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Who will the Engineer of the Future be?
4

Who will the Engineer of the Future be?

Who will the Engineer of the Future be?

(OP)
"Twenty-five years from now, engineering will be a lot different from what it is today." - Captain Obvious, Jr.

Predicting the work and makeup of engineers that far into the future is a fool's errand. But what about 5-6 years from now? What will the job of an engineer look like in 2030, and what should a young or mid-career engineer start doing now to prepare for their future role?

RE: Who will the Engineer of the Future be?

Probably highly depends on the specific field and industry.
Young engineer should do what they should always have done, keep learning new skills in ones field, both in depth of knowledge and breadth of experience. Learn how things are actually built (hint, they are not what is shown in the ideal CAD model) by visiting sites, factories, etc.

RE: Who will the Engineer of the Future be?

It's unclear whether anything will really change at the core of math/physics related engineering. AI in the guise of large language models (LLMs) can't do math or real physics, because it has no conception of math, or physics; they're essentially really good at guessing, since that's their design, to guess the answer to a prompt.

I don't think that engineering will be efficiently accomplished by guess (and check).

That said, various incarnations of LLMs could improve engineering design efficiency by doing literature searches more efficiently. Finding papers on specific engineering designs/analyses, while easier with the internet, could potentially be even easier with something that can do all the searches and summarize the results for you. However, caveat emptor, since LLMs are prone to hallucinations, but it's potentially still easier to back-check the search results and summaries from an LLM.

TTFN (ta ta for now)
I can do absolutely anything. I'm an expert! https://www.youtube.com/watch?v=BKorP55Aqvg
FAQ731-376: Eng-Tips.com Forum Policies forum1529: Translation Assistance for Engineers Entire Forum list http://www.eng-tips.com/forumlist.cfm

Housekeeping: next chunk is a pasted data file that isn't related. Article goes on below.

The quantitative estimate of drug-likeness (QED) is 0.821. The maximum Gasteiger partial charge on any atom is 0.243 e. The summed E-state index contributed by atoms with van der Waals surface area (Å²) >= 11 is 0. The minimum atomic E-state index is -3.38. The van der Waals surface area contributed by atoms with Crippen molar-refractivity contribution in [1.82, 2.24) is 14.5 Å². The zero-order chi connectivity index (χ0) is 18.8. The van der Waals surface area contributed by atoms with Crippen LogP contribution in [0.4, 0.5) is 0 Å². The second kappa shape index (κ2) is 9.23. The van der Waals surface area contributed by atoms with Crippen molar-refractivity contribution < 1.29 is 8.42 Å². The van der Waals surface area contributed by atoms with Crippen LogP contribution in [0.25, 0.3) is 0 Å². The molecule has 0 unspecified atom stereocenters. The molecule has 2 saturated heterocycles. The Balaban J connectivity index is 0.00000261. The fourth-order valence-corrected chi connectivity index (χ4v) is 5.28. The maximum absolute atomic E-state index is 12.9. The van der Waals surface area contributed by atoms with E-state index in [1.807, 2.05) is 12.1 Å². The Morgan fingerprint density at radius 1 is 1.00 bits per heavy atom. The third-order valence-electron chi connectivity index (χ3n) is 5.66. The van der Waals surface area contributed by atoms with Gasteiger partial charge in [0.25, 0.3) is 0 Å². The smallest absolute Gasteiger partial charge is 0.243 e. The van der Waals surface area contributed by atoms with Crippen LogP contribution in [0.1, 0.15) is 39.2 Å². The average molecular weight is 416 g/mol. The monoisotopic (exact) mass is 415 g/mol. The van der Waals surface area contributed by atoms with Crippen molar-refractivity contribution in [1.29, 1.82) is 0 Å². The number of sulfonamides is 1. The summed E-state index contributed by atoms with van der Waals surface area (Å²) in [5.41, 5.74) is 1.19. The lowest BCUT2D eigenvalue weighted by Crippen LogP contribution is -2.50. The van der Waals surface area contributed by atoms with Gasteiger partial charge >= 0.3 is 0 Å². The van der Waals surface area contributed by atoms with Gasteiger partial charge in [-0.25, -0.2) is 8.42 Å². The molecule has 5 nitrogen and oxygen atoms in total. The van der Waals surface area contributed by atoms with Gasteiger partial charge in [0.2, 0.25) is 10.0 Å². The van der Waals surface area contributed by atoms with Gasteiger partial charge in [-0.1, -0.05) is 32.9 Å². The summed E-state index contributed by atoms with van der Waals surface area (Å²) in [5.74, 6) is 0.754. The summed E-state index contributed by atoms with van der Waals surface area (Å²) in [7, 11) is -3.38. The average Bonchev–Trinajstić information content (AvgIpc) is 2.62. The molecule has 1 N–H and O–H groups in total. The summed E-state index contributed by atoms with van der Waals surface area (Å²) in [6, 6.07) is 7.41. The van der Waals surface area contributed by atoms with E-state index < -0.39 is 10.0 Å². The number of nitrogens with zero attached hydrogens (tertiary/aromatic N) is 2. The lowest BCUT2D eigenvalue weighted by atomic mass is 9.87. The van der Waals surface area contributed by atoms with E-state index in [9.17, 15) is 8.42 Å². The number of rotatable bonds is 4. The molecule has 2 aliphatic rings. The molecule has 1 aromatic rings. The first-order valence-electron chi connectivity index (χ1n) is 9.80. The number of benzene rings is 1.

RE: Who will the Engineer of the Future be?

I suspect in the future engineering reports will have better grammar and spelling, but will include logical looking analyses that are wrong. Aren't LLMs basically markov chain generators writ large?

What I see happening in my little world is that prototypes are fast becoming a thing of the past, so we are more reliant on simulations than ever, yet have less relevant correlation data to work with. Somebody (and it won't be me) is going to have to come up with robust modelling techniques that produce reliable results in the absence of correlation data. The problem there is that the level of modelling needed to eliminate fudge factors/physics based adjustments/ PBAs is an order of magnitude - a factor of 10, more than we currently have. Just a simple example - rubber bushing has 6 degrees of freedom. We measure or estimate the rate curve in each direction (it is non linear). Yet we do not account for the interaction of loads in different directions on those rate curves. In other words we've gone from needing 6 tests to 6^6/2 tests (or whatever it is). And then there's frequency effects. An alternative is not to model complex systems in all their glory, but to design systems that we can accurately analyse.

Cheers

Greg Locock


New here? Try reading these, they might help FAQ731-376: Eng-Tips.com Forum Policies http://eng-tips.com/market.cfm?

RE: Who will the Engineer of the Future be?

3
Five years ago, the news media was convinced that "3D printing" was going to revolutionize manufacturing. For those of us who have been using rapid prototyping for a couple decades, that seemed rash. It was. Desktop 3D printing at consumer cost points is a thing now, yes, but for manufacturing the materials are the limitation and progress remains slow and steady.

Likewise with AI. It will probably overhaul low-grade marketing and copywriting content, but where accuracy (and liability) is paramount, I do not think it will change much. Like any automated tools we already have, you can just generate more junk that needs to be manually edited to remove the errors and oversights.

Another goodie is a 'digital twin'. I think most of us have fantasized about analytical methods that include 'everything' about a real system. Make up a pretty name that implies an unrealistically simple image of a wildly (impossibly) complicated reality, and you make money.